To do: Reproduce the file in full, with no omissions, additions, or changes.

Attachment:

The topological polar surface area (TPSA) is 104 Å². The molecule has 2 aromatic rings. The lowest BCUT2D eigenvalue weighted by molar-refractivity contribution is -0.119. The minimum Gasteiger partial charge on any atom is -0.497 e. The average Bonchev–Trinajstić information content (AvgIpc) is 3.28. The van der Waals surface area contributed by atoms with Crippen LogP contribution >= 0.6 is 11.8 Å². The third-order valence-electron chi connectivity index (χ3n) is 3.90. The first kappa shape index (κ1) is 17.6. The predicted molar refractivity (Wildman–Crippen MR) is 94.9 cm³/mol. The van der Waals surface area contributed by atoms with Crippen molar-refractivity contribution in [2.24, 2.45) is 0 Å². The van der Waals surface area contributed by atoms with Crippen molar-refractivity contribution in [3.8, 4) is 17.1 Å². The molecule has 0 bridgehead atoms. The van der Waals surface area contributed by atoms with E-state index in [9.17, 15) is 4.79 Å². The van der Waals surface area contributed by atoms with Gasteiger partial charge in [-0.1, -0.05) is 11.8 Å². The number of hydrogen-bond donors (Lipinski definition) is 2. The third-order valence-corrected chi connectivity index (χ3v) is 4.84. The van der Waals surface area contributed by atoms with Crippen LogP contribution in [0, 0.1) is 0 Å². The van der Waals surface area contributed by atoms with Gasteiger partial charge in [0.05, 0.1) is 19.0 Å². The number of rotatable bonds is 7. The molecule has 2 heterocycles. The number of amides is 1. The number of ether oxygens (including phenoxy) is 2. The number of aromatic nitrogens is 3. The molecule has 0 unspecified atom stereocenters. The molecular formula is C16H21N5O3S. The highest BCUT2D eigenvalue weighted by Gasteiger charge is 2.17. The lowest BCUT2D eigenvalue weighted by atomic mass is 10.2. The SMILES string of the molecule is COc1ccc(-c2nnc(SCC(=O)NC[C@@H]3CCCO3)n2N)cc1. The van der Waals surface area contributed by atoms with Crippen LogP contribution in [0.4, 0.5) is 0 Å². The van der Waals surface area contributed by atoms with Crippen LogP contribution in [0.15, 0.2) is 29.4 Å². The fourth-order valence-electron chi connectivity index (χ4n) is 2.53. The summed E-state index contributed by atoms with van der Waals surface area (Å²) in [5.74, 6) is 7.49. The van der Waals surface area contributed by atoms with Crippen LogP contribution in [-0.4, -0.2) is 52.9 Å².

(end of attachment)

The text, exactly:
The topological polar surface area (TPSA) is 104 Å². The molecule has 2 aromatic rings. The lowest BCUT2D eigenvalue weighted by molar-refractivity contribution is -0.119. The minimum Gasteiger partial charge on any atom is -0.497 e. The average Bonchev–Trinajstić information content (AvgIpc) is 3.28. The van der Waals surface area contributed by atoms with Crippen LogP contribution >= 0.6 is 11.8 Å². The third-order valence-electron chi connectivity index (χ3n) is 3.90. The first kappa shape index (κ1) is 17.6. The predicted molar refractivity (Wildman–Crippen MR) is 94.9 cm³/mol. The van der Waals surface area contributed by atoms with Crippen molar-refractivity contribution in [2.24, 2.45) is 0 Å². The van der Waals surface area contributed by atoms with Crippen molar-refractivity contribution in [3.8, 4) is 17.1 Å². The molecule has 0 bridgehead atoms. The van der Waals surface area contributed by atoms with E-state index in [9.17, 15) is 4.79 Å². The van der Waals surface area contributed by atoms with Gasteiger partial charge in [-0.1, -0.05) is 11.8 Å². The number of hydrogen-bond donors (Lipinski definition) is 2. The third-order valence-corrected chi connectivity index (χ3v) is 4.84. The van der Waals surface area contributed by atoms with Crippen LogP contribution in [0, 0.1) is 0 Å². The van der Waals surface area contributed by atoms with Gasteiger partial charge in [0.05, 0.1) is 19.0 Å². The number of rotatable bonds is 7. The molecule has 2 heterocycles. The number of amides is 1. The number of ether oxygens (including phenoxy) is 2. The number of aromatic nitrogens is 3. The molecule has 0 unspecified atom stereocenters. The molecular formula is C16H21N5O3S. The highest BCUT2D eigenvalue weighted by Gasteiger charge is 2.17. The lowest BCUT2D eigenvalue weighted by atomic mass is 10.2. The SMILES string of the molecule is COc1ccc(-c2nnc(SCC(=O)NC[C@@H]3CCCO3)n2N)cc1. The van der Waals surface area contributed by atoms with Crippen LogP contribution in [0.4, 0.5) is 0 Å². The van der Waals surface area contributed by atoms with Crippen LogP contribution in [0.15, 0.2) is 29.4 Å². The fourth-order valence-electron chi connectivity index (χ4n) is 2.53. The summed E-state index contributed by atoms with van der Waals surface area (Å²) in [5.74, 6) is 7.49. The van der Waals surface area contributed by atoms with Crippen LogP contribution in [-0.4, -0.2) is 52.9 Å².